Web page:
The world’s largest carbon capture and CO₂ storage facility was switched on in Iceland today. The new Orca plant launch by Climeworks and Carbfix is a historic moment for a technology that ‘permanently removes CO₂ from the air’ and ‘can easily be replicated at different locations worldwide and on ever larger scales’.
”Orca, as a milestone in the direct air capture industry, has provided a scalable, flexible and replicable blueprint for Climeworks’ future expansion,” said Jan Wurzbacher, co-CEO and co-founder of Climeworks. “With this success, we are prepared to rapidly ramp up our capacity in the next years. Achieving global net-zero emissions is still a long way to go, but with Orca, we believe that Climeworks has taken one significant step closer to achieving that goal.’’
The stackable container-size collection units powered by geothermal energy are part of a system that injects CO₂ deep underground into rocks in a process that turns it to stone.
“Orca represents a milestone in the direct air capture industry with its capacity of capturing 4’000 tonnes of CO₂ per year, which will be removed from the air safely and stored permanently through the Carbfix natural mineralisation process,” Climeworks said.
The 4’000 tonnes is a tiny fraction of the 33 billion tonnes of CO₂ emissions the IEA estimates will be released this year. What today shows though is this technology works and is scaleable. And Orca already has the support of big names, including Microsoft and Audi, who have signed up to buy carbon credit through the facility, at prices which make it one of the most expensive carbon offsetting options available.
No silver bullet
Solutions are needed to remove billions of tonnes of emissions from the air but the potential and cost of capture has many questioning the impact it can make.
“Today the world’s biggest carbon capture facility turned on. If it works, in one year it will capture three seconds worth of humanity’s CO₂ emissions… at incredible expense. I’m rooting for it, but only a fool would bet the planet on it,” NASA climate scientist, Peter Kalmus tweeted today.
Undoubtedly an extensive portfolio of innovations are needed to turn the tide on emissions and carbon capture, and storage (CCS) can be one of those. A report by the IEA last year identified four crucial ways in which CCS can play its part in the clean energy transition. One is that it can be ‘retrofitted to power and industrial plants that may otherwise still be emitting 8 billion tonnes of CO2 in 2050 – around one-quarter of today’s annual energy-sector emissions’. In time costs are also expected to drop, which will further increase the appeal of this burgeoning technology.
CO2 removal quotas
Mitigating measures alone won’t be enough to minimise temperature rises, and a report last year by researchers from Imperial College London, the University of Girona, ETH Zürich and the University of Cambridge, said a system must be put in place to deliver the other part of the equation: removal. This means rolling out more carbon capture technologies, and ramping up reforestation efforts, among other things.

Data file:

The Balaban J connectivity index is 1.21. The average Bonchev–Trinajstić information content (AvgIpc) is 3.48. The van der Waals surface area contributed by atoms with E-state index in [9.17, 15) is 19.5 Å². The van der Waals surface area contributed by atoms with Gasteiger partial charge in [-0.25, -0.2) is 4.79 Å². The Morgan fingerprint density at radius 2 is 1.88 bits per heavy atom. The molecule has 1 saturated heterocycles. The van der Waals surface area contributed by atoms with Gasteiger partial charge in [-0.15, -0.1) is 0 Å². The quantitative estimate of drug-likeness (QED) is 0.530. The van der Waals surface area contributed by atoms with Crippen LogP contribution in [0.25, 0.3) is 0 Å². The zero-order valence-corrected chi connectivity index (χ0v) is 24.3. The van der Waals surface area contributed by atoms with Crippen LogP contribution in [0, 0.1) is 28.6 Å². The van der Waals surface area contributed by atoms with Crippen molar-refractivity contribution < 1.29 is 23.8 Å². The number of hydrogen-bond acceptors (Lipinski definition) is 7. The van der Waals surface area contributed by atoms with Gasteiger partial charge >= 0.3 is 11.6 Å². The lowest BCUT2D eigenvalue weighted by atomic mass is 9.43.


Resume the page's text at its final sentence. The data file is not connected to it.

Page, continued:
“Carbon dioxide removal is necessary to meet climate targets, since we have so far not done enough to mitigate our emissions. Both will be necessary going forward, but the longer we wait to start removing CO₂ on a large scale, the more we will have to do,” said Dr Niall Mac Dowell,” from the Centre for Environmental Policy and the Centre for Process Systems Engineering at Imperial. “It is imperative that nations have these conversations now, to determine how quotas could be allocated fairly and how countries could meet those quotas via cross-border cooperation. It will work best if we all work together.”
The team involved in the study modelled different methods for assigning quotas across Europe. Issues of cost and culpability mean it will be a challenging task to get countries to agree on the best way forward. One suggestion made by the researchers involves a trading scenario, whereby somewhere like the UK, with an abundance of space for CCS, could sell capacity to other countries.
“By 2050, the world needs to be carbon neutral – taking out of the atmosphere as much CO2 as it puts in. To this end, a CO2 removal industry needs to be rapidly scaled up, and that begins now, with countries looking at their responsibilities and their capacity to meet any quotas,” added the report’s co-lead author Dr Carlos Pozo, from the University of Girona. “There are technological solutions ready to be deployed. Now it is time for international agreements to get the ball rolling so we can start making serious progress towards our climate goals.”
And a previous article on these pages pointed to other research showing global climate targets can be met with the help of CCS technologies, and that it is possible to capture and store levels of carbon dioxide that can support efforts to keep global warming rises below the 2°C targets.